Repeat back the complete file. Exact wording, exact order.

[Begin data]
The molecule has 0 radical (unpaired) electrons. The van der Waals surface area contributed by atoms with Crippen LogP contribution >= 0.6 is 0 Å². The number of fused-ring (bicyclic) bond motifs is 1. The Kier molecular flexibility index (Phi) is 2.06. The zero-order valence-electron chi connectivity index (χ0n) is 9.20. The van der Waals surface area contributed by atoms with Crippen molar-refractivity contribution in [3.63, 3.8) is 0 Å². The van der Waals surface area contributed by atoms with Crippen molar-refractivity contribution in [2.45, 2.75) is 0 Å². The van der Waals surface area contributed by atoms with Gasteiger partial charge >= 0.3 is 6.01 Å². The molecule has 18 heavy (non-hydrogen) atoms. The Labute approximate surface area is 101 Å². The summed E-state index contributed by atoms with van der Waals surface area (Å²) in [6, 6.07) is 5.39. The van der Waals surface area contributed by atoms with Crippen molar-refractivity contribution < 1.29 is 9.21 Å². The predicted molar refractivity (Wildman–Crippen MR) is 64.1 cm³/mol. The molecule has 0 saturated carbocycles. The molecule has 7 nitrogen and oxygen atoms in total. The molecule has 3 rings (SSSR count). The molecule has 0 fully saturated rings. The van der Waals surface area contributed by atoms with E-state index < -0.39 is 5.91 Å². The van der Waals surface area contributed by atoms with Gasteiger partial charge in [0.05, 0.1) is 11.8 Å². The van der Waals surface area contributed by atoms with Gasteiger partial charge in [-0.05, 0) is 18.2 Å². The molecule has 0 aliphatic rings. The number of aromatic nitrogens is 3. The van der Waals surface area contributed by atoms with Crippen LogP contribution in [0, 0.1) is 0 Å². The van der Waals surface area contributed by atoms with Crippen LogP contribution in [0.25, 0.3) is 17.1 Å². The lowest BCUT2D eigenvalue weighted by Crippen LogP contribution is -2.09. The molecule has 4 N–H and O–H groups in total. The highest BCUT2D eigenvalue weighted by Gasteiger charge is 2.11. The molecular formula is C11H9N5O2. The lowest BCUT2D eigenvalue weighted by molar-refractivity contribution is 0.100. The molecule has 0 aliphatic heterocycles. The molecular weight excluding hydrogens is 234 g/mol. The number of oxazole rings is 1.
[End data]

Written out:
The molecule has 0 radical (unpaired) electrons. The van der Waals surface area contributed by atoms with Crippen LogP contribution >= 0.6 is 0 Å². The number of fused-ring (bicyclic) bond motifs is 1. The Kier molecular flexibility index (Phi) is 2.06. The zero-order valence-electron chi connectivity index (χ0n) is 9.20. The van der Waals surface area contributed by atoms with Crippen molar-refractivity contribution in [3.63, 3.8) is 0 Å². The van der Waals surface area contributed by atoms with Crippen molar-refractivity contribution in [2.45, 2.75) is 0 Å². The van der Waals surface area contributed by atoms with Gasteiger partial charge >= 0.3 is 6.01 Å². The molecule has 18 heavy (non-hydrogen) atoms. The Labute approximate surface area is 101 Å². The summed E-state index contributed by atoms with van der Waals surface area (Å²) in [6, 6.07) is 5.39. The van der Waals surface area contributed by atoms with Crippen molar-refractivity contribution < 1.29 is 9.21 Å². The predicted molar refractivity (Wildman–Crippen MR) is 64.1 cm³/mol. The molecule has 0 saturated carbocycles. The molecule has 7 nitrogen and oxygen atoms in total. The molecule has 3 rings (SSSR count). The molecule has 0 fully saturated rings. The van der Waals surface area contributed by atoms with E-state index < -0.39 is 5.91 Å². The van der Waals surface area contributed by atoms with Gasteiger partial charge in [0.05, 0.1) is 11.8 Å². The van der Waals surface area contributed by atoms with Gasteiger partial charge in [-0.05, 0) is 18.2 Å². The molecule has 0 aliphatic rings. The number of aromatic nitrogens is 3. The van der Waals surface area contributed by atoms with Crippen LogP contribution in [0, 0.1) is 0 Å². The van der Waals surface area contributed by atoms with Crippen LogP contribution in [0.25, 0.3) is 17.1 Å². The lowest BCUT2D eigenvalue weighted by Crippen LogP contribution is -2.09. The molecule has 4 N–H and O–H groups in total. The highest BCUT2D eigenvalue weighted by Gasteiger charge is 2.11. The molecular formula is C11H9N5O2. The lowest BCUT2D eigenvalue weighted by molar-refractivity contribution is 0.100. The molecule has 0 aliphatic heterocycles. The molecular weight excluding hydrogens is 234 g/mol. The number of oxazole rings is 1.